Alma’s Arithmetic

(A tribute to Alma Buscher, Bauhaus 1924)

There is a woeful lack of visual literacy today, particularly within the area of public education. Drastic cuts in state educational budgets seem to strike the visual and performing arts first and foremost, thus depriving children of critical communication skills.

The piece submitted is, on the surface, a non-verbal, visual counting game for young children. It consists of nine images arranged in three rows. The first square, in the upper left corner, has one shape and one color. It progresses so that the center square contains five shapes and five colors. The number of shapes and colors then decreases, so that in the lower right square there is again only one shape and one color, but the shapes are now partially hidden, and the foreground and background have switched places.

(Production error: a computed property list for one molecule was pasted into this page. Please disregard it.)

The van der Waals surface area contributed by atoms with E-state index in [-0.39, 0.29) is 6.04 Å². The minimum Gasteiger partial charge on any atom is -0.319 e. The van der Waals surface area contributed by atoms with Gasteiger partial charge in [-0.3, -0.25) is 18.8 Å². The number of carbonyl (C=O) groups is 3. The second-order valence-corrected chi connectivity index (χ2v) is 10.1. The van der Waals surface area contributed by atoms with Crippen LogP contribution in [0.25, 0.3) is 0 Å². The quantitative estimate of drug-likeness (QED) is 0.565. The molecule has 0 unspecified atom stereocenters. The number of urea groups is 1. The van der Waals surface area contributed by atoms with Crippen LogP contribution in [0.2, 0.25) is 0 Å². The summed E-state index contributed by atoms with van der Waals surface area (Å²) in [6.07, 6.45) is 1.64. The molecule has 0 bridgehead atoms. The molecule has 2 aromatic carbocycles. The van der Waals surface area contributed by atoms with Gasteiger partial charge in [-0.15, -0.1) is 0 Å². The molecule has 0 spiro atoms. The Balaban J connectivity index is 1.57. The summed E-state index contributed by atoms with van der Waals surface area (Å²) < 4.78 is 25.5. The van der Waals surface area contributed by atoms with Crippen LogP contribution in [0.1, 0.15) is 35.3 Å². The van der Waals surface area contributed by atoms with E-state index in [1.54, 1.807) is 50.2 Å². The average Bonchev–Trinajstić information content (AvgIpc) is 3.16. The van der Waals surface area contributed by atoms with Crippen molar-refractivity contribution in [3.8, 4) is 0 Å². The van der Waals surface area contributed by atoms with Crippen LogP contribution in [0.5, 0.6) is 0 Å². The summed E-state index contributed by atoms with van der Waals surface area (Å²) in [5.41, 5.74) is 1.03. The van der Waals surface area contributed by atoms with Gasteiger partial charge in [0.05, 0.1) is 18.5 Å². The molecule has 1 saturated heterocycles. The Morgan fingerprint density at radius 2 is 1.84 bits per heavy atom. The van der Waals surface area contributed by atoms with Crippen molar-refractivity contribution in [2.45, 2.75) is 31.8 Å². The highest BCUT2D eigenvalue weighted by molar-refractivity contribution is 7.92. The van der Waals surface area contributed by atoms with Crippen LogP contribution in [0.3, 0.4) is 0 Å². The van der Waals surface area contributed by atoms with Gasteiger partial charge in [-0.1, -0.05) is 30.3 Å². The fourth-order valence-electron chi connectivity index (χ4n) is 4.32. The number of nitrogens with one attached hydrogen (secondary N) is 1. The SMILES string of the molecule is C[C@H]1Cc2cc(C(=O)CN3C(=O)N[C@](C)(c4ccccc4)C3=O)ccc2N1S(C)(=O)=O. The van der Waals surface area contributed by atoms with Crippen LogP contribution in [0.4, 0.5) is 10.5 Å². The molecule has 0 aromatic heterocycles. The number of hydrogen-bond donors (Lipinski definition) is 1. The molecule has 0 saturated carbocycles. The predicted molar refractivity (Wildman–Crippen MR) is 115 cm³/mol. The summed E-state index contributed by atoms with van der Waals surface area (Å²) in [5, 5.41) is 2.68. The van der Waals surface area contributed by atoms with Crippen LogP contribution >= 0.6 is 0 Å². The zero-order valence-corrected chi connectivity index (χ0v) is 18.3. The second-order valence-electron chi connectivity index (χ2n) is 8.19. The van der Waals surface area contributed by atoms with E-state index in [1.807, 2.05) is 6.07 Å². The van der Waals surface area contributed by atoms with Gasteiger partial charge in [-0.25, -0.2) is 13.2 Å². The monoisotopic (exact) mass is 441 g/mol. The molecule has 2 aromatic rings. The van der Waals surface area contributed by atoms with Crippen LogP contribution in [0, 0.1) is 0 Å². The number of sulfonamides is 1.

The piece is not only about mere counting, however. It also attempts to introduce viewers, young and old, to the concepts of form, function, and visual organization taught in the Bauhaus School, an art school founded in Germany in 1919 and closed by the Nazis in 1933. All of the images are constructed entirely in 3D computer graphics and replicate a set of children’s toy blocks designed in 1924 by Alma Buscher. She was a pioneering instructor who worked in the Bauhaus woodworking shop, and was particularly interested in art education for children. The piece incorporates the 9 square grid which was the Bauhaus’s basic format for problem solving in visualcommunication and design.

 

Each Image 14"x14"

(Click an image to enlarge.)